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you spoke first and then the secretary got on the phone. my recall was we need this done. and i remember writing best vote i will cast, worst political vote i will cast. >> guest: i remember all of that well. >> host: from the time what udid
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with tarp, and in my state with the auto rescue, was very important. i want to talk about the chapter here, chapter 18, the heading is from financing crisis to economic crisis. after you had stabilized the financial system to the satisfaction of you and treasury and others it is hard to forget how bad a situation the country is in. from that day in 2008 to in the last four months of the year through the first half of 2009 our economy hemorrhaged i believe 8 plus million jobs. many were manufacturing jobs and many industrial, good union paying jobs in my part of the country but everywhere. and you write over and over how
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the economy needed fiscal help. you got that fiscal help in the late bush years with the stimulus, tax-cut stimulus you supported. i think in retrospect you thought it was inadequate but important. another recovery act or stimulus you said was inadequate as many of us thought voting for it. here is my question, sorry for the long intro, you know what happened after we did that. overwhelming republican opposition to spending money, to fight austerity and help you with the monetary policy and fiscal on the other hand. you were appointed three times by president bush, a republican. i don't know about your politics. the secretary was a republican appointed by the bush administration. why was it hard for the two of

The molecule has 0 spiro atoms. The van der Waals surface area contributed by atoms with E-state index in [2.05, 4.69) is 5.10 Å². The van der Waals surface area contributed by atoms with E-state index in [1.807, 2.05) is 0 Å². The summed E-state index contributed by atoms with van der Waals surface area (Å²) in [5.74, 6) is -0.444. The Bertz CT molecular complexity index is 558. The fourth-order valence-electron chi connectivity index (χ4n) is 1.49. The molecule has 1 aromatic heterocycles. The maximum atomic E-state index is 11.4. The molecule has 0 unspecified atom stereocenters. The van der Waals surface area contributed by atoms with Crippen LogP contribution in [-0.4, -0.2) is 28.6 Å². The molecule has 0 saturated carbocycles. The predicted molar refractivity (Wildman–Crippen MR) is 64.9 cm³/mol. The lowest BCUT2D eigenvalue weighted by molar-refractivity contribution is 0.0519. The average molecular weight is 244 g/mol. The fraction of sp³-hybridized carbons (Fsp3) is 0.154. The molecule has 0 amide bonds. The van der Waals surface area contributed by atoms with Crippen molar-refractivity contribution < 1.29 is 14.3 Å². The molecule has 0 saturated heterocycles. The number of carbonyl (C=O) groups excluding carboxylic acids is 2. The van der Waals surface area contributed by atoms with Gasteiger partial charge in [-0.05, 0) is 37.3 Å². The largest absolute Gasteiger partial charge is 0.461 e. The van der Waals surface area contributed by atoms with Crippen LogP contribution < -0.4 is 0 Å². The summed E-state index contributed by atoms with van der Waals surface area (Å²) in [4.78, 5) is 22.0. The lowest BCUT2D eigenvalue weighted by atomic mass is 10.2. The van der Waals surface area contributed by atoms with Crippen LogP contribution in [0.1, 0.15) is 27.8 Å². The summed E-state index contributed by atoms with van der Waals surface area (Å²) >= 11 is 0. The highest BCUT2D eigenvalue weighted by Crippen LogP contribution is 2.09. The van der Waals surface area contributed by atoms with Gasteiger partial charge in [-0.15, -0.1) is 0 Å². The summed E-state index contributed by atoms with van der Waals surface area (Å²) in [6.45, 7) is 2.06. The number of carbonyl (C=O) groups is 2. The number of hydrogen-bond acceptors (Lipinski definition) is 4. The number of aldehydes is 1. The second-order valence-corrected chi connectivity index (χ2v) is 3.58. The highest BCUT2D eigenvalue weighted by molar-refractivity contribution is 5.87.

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you to convince republicans to step up on the fiscal policy to grow the economy? ...
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>> >> to a significant extent
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was offset that local law will. , and end all those budgets were deeply cut. was offsetting at the federal level to some extent so was probably less than the headline level teeseven in the reagan years read the economy began to come back and then with a significant job growth that was fuelled by government at the state and local level. but since then in the more recent recession which we have had job growth since the auto rescue and recovery act took off, but we had as a drag with local state and federal hiring so there are fewer government jobs which
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you use the word headwind a number of times in this book the we're doing everything you could at the monetary policy level. as first suggested in the 30's public spending could replace private spending and if still in dire free-fall with interest rates at zero it certainly needed fiscal help with tax cuts to promote private spending can to the plate the editorial effectively endorsed i was wrong dorsey a candidate but a program just as it did with the fiscal stimulus. so one of the things that